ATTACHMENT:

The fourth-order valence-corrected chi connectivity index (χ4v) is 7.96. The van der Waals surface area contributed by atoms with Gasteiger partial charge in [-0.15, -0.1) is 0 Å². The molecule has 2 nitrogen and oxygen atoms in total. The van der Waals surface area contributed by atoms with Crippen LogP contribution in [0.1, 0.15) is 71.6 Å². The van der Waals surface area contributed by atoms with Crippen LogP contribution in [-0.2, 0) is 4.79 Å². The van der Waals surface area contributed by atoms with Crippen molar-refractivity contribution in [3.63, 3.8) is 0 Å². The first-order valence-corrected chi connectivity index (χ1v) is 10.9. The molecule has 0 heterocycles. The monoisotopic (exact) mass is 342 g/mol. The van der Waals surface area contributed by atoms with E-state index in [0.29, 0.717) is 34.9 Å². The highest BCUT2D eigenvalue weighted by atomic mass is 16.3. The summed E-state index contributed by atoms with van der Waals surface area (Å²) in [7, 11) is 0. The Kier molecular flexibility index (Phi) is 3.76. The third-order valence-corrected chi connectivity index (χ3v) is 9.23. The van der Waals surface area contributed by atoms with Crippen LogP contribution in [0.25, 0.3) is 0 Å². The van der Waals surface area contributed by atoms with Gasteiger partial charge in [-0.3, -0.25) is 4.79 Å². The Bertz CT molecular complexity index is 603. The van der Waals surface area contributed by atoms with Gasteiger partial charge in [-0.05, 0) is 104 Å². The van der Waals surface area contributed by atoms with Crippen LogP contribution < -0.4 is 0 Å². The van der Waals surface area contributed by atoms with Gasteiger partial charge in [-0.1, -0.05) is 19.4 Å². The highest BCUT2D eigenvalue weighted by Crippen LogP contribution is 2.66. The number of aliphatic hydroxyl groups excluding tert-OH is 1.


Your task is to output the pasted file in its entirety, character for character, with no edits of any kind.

The fourth-order valence-corrected chi connectivity index (χ4v) is 7.96. The van der Waals surface area contributed by atoms with Gasteiger partial charge in [-0.15, -0.1) is 0 Å². The molecule has 2 nitrogen and oxygen atoms in total. The van der Waals surface area contributed by atoms with Crippen LogP contribution in [0.1, 0.15) is 71.6 Å². The van der Waals surface area contributed by atoms with Crippen LogP contribution in [-0.2, 0) is 4.79 Å². The van der Waals surface area contributed by atoms with Crippen molar-refractivity contribution in [3.63, 3.8) is 0 Å². The first-order valence-corrected chi connectivity index (χ1v) is 10.9. The molecule has 0 heterocycles. The monoisotopic (exact) mass is 342 g/mol. The van der Waals surface area contributed by atoms with E-state index in [0.29, 0.717) is 34.9 Å². The highest BCUT2D eigenvalue weighted by atomic mass is 16.3. The summed E-state index contributed by atoms with van der Waals surface area (Å²) in [7, 11) is 0. The Kier molecular flexibility index (Phi) is 3.76. The third-order valence-corrected chi connectivity index (χ3v) is 9.23. The van der Waals surface area contributed by atoms with Crippen LogP contribution in [0.25, 0.3) is 0 Å². The van der Waals surface area contributed by atoms with Gasteiger partial charge in [-0.3, -0.25) is 4.79 Å². The Bertz CT molecular complexity index is 603. The van der Waals surface area contributed by atoms with Gasteiger partial charge in [-0.05, 0) is 104 Å². The van der Waals surface area contributed by atoms with Crippen LogP contribution < -0.4 is 0 Å². The van der Waals surface area contributed by atoms with Gasteiger partial charge in [-0.1, -0.05) is 19.4 Å². The highest BCUT2D eigenvalue weighted by Crippen LogP contribution is 2.66. The number of aliphatic hydroxyl groups excluding tert-OH is 1.